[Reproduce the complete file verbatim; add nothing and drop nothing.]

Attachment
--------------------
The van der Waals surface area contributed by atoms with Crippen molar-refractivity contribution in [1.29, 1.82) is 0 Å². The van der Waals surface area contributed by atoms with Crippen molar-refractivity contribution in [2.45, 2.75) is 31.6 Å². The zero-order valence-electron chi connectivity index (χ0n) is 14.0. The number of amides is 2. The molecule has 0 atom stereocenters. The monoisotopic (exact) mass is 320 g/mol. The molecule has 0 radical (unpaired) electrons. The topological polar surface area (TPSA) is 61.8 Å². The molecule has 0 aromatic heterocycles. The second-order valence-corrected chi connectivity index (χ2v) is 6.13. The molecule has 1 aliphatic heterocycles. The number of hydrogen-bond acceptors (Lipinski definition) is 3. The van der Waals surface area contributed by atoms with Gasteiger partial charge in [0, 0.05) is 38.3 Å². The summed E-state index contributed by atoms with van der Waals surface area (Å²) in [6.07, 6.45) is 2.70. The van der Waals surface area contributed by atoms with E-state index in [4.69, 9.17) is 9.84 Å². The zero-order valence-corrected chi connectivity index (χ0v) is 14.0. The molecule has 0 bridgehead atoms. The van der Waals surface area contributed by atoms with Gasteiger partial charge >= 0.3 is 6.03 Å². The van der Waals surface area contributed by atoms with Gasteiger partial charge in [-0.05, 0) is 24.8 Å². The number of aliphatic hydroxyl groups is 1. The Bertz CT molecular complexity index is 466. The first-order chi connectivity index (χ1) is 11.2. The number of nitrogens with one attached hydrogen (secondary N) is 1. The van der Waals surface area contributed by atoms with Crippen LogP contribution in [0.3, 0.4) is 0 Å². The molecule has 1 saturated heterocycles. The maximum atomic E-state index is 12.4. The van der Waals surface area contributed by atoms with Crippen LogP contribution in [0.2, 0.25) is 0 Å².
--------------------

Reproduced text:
The van der Waals surface area contributed by atoms with Crippen molar-refractivity contribution in [1.29, 1.82) is 0 Å². The van der Waals surface area contributed by atoms with Crippen molar-refractivity contribution in [2.45, 2.75) is 31.6 Å². The zero-order valence-electron chi connectivity index (χ0n) is 14.0. The number of amides is 2. The molecule has 0 atom stereocenters. The monoisotopic (exact) mass is 320 g/mol. The molecule has 0 radical (unpaired) electrons. The topological polar surface area (TPSA) is 61.8 Å². The molecule has 0 aromatic heterocycles. The second-order valence-corrected chi connectivity index (χ2v) is 6.13. The molecule has 1 aliphatic heterocycles. The number of hydrogen-bond acceptors (Lipinski definition) is 3. The van der Waals surface area contributed by atoms with Gasteiger partial charge in [0, 0.05) is 38.3 Å². The summed E-state index contributed by atoms with van der Waals surface area (Å²) in [6.07, 6.45) is 2.70. The van der Waals surface area contributed by atoms with E-state index in [4.69, 9.17) is 9.84 Å². The zero-order valence-corrected chi connectivity index (χ0v) is 14.0. The molecule has 0 bridgehead atoms. The van der Waals surface area contributed by atoms with Gasteiger partial charge >= 0.3 is 6.03 Å². The van der Waals surface area contributed by atoms with Gasteiger partial charge in [-0.05, 0) is 24.8 Å². The number of aliphatic hydroxyl groups is 1. The Bertz CT molecular complexity index is 466. The first-order chi connectivity index (χ1) is 11.2. The number of nitrogens with one attached hydrogen (secondary N) is 1. The van der Waals surface area contributed by atoms with Crippen LogP contribution in [0.3, 0.4) is 0 Å². The molecule has 1 saturated heterocycles. The maximum atomic E-state index is 12.4. The van der Waals surface area contributed by atoms with Crippen LogP contribution in [0.2, 0.25) is 0 Å².